Some people see no point in getting to the top 250 on the Call of Duty leaderboards (Yes, I did that). I see no point in gathering around a table in Applebees to watch other men on TV be awesome and discuss what they could do better from the safety of my seat. Why brag on the accomplishments of another man?
Timesinks are relative and often a matter of perspective. Therefore, the objective is not to avoid spending all our time (it passes anyway), the objective is to find something our time is worth and double down.
Wasted four years getting an art degree? That’s a timesink.
Spent three years in a relationship with someone you thought you would marry? That’s a timesink.
Aspiring to be an actor, but instead spent 20 years in the National Guard so you could draw a retirement check at age 60? That’s a timesink.
“There is nothing either good or bad, but thinking makes it so.” – William Shakespeare
3. It’s always more fun with another person
This is really about the value of all your relationships, which I don’t confine to just a significant other. There are some incredible single player games out there with riveting stories, but there is a reason that the most popular games in the world (today) are multiplayer games.
Everyone has played an awesome single-player game and thought, “Man, I wish this was multiplayer,” but no one ever plays an awesome multiplayer game and thinks “I wish I was the only one playing this”.
Whether you want to admit it or not, gaming is social. We are all here for each other.
4. In all your winning, maintain humility
Most people are great at a single game in a specific genre. I had the privilege of being good at a wide variety of games across several genres. Call of Duty was not the only game in which I held a high position on the leaderboards, but every so often, I would run across a player who would be a challenge and we would leave the main game to set up a private match to see who was really better without all the extra interference from other players. While I won most of these matches, I do vividly remember the two players who I never beat once in my life. I just couldn’t beat them.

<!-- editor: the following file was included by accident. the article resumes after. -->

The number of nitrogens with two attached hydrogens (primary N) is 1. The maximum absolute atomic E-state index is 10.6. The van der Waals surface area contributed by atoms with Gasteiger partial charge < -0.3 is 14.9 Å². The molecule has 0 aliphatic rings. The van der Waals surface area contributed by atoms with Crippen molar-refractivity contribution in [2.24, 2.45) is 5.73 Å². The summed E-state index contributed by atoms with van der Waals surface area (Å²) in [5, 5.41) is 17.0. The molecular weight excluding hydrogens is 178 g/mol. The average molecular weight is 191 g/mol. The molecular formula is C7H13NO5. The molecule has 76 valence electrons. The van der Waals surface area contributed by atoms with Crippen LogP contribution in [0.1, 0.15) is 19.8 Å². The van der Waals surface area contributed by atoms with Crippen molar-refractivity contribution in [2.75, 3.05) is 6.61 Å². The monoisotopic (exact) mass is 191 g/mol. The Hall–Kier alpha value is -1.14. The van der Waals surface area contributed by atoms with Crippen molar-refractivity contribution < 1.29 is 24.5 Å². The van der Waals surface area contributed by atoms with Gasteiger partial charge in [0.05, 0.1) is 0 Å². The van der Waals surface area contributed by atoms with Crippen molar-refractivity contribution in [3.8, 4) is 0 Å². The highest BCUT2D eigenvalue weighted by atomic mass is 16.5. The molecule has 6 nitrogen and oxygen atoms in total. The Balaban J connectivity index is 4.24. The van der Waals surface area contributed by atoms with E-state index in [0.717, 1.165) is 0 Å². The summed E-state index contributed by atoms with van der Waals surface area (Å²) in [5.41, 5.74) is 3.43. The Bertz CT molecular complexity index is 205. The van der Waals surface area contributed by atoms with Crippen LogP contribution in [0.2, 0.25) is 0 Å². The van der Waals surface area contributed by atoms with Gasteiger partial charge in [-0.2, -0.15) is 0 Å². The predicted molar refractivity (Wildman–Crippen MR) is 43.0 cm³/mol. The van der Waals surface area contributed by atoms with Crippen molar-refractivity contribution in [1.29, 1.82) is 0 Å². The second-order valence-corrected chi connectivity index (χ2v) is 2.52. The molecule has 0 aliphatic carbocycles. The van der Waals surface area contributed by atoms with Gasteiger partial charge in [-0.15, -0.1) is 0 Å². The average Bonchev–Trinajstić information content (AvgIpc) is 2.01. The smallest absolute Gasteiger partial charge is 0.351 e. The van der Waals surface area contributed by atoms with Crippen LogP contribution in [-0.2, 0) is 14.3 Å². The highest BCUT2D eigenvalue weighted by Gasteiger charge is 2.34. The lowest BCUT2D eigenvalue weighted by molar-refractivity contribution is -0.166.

In life you can be considered the best in the world at what you do, but there will always be someone who can beat you. Every world record is temporary. The very best thing you can do once you’ve won is prepare the way for the next person.
My aim here is not to create more gamers. I did not seek to elevate “us” above “them”. Not at all. I only wish to offer a different perspective. I must confess that I often make fun of people who watch professional sports religiously. But I have to remind myself that we are all equal, we just have different names for the same thing.
As much as I’m not a fan of American football, I am certain that given the right perspective, I could learn valuable lessons from the right person. All of us, whether introverted or extroverted, Republican or Democrat, autobot or decepticon, have something of value to contribute. Gamers are no different. My hope now is that if you are a gamer, you would wear your title proudly in any social setting.